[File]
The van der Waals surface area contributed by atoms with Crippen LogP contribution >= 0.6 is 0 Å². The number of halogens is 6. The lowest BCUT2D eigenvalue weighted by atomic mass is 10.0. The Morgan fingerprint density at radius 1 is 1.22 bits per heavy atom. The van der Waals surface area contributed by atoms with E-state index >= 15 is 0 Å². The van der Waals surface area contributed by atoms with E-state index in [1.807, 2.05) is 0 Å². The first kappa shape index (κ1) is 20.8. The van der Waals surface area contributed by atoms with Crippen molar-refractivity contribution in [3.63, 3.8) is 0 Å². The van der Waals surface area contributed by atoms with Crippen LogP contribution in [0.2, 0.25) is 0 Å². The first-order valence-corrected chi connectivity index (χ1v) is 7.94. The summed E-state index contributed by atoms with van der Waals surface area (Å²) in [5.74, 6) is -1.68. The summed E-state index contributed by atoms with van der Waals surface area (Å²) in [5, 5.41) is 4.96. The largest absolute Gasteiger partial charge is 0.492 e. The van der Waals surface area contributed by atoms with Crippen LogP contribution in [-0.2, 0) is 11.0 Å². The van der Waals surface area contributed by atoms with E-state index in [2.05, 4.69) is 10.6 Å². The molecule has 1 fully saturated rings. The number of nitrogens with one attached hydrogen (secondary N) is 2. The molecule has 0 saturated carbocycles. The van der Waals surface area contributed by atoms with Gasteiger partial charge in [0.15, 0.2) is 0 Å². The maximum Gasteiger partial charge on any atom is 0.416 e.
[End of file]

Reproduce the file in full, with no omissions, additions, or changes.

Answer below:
The van der Waals surface area contributed by atoms with Crippen LogP contribution >= 0.6 is 0 Å². The number of halogens is 6. The lowest BCUT2D eigenvalue weighted by atomic mass is 10.0. The Morgan fingerprint density at radius 1 is 1.22 bits per heavy atom. The van der Waals surface area contributed by atoms with E-state index >= 15 is 0 Å². The van der Waals surface area contributed by atoms with E-state index in [1.807, 2.05) is 0 Å². The first kappa shape index (κ1) is 20.8. The van der Waals surface area contributed by atoms with Crippen molar-refractivity contribution in [3.63, 3.8) is 0 Å². The van der Waals surface area contributed by atoms with Crippen LogP contribution in [0.2, 0.25) is 0 Å². The first-order valence-corrected chi connectivity index (χ1v) is 7.94. The summed E-state index contributed by atoms with van der Waals surface area (Å²) in [5.74, 6) is -1.68. The summed E-state index contributed by atoms with van der Waals surface area (Å²) in [5, 5.41) is 4.96. The largest absolute Gasteiger partial charge is 0.492 e. The van der Waals surface area contributed by atoms with Crippen LogP contribution in [-0.2, 0) is 11.0 Å². The van der Waals surface area contributed by atoms with E-state index in [2.05, 4.69) is 10.6 Å². The molecule has 1 fully saturated rings. The number of nitrogens with one attached hydrogen (secondary N) is 2. The molecule has 0 saturated carbocycles. The van der Waals surface area contributed by atoms with Gasteiger partial charge in [0.15, 0.2) is 0 Å². The maximum Gasteiger partial charge on any atom is 0.416 e.